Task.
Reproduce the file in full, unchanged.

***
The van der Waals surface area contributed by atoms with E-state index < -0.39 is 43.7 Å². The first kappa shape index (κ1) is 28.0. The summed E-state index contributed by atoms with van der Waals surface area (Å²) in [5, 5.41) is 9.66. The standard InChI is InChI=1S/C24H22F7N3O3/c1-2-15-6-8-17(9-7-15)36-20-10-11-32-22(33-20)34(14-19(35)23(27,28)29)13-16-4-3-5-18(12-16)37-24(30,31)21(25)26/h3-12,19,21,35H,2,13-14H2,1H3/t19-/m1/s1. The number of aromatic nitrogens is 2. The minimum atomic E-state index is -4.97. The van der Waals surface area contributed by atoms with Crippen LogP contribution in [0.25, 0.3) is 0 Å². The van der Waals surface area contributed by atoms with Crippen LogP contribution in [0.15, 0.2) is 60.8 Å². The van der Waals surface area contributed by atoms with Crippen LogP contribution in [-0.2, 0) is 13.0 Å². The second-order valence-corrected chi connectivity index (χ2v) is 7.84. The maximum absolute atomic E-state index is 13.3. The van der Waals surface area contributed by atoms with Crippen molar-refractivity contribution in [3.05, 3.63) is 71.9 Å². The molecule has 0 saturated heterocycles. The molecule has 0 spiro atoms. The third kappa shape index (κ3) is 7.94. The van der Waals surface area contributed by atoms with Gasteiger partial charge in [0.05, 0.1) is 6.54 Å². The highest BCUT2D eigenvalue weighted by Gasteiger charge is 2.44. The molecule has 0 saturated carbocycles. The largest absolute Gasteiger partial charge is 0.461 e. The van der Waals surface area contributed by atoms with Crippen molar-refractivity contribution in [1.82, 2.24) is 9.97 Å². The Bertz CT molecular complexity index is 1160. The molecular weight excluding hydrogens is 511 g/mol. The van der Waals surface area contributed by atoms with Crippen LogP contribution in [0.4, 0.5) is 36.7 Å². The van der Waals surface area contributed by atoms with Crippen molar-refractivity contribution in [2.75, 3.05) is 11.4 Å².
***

The van der Waals surface area contributed by atoms with E-state index < -0.39 is 43.7 Å². The first kappa shape index (κ1) is 28.0. The summed E-state index contributed by atoms with van der Waals surface area (Å²) in [5, 5.41) is 9.66. The standard InChI is InChI=1S/C24H22F7N3O3/c1-2-15-6-8-17(9-7-15)36-20-10-11-32-22(33-20)34(14-19(35)23(27,28)29)13-16-4-3-5-18(12-16)37-24(30,31)21(25)26/h3-12,19,21,35H,2,13-14H2,1H3/t19-/m1/s1. The number of aromatic nitrogens is 2. The minimum atomic E-state index is -4.97. The van der Waals surface area contributed by atoms with Crippen LogP contribution in [0.25, 0.3) is 0 Å². The van der Waals surface area contributed by atoms with Crippen LogP contribution in [0.15, 0.2) is 60.8 Å². The van der Waals surface area contributed by atoms with Crippen LogP contribution in [-0.2, 0) is 13.0 Å². The second-order valence-corrected chi connectivity index (χ2v) is 7.84. The maximum absolute atomic E-state index is 13.3. The van der Waals surface area contributed by atoms with Crippen molar-refractivity contribution in [3.05, 3.63) is 71.9 Å². The molecule has 0 saturated heterocycles. The molecule has 0 spiro atoms. The third kappa shape index (κ3) is 7.94. The van der Waals surface area contributed by atoms with Gasteiger partial charge in [0.05, 0.1) is 6.54 Å². The highest BCUT2D eigenvalue weighted by Gasteiger charge is 2.44. The molecule has 0 saturated carbocycles. The largest absolute Gasteiger partial charge is 0.461 e. The van der Waals surface area contributed by atoms with Crippen molar-refractivity contribution in [1.82, 2.24) is 9.97 Å². The Bertz CT molecular complexity index is 1160. The molecular weight excluding hydrogens is 511 g/mol. The van der Waals surface area contributed by atoms with Crippen LogP contribution in [0.4, 0.5) is 36.7 Å². The van der Waals surface area contributed by atoms with Crippen molar-refractivity contribution in [2.75, 3.05) is 11.4 Å².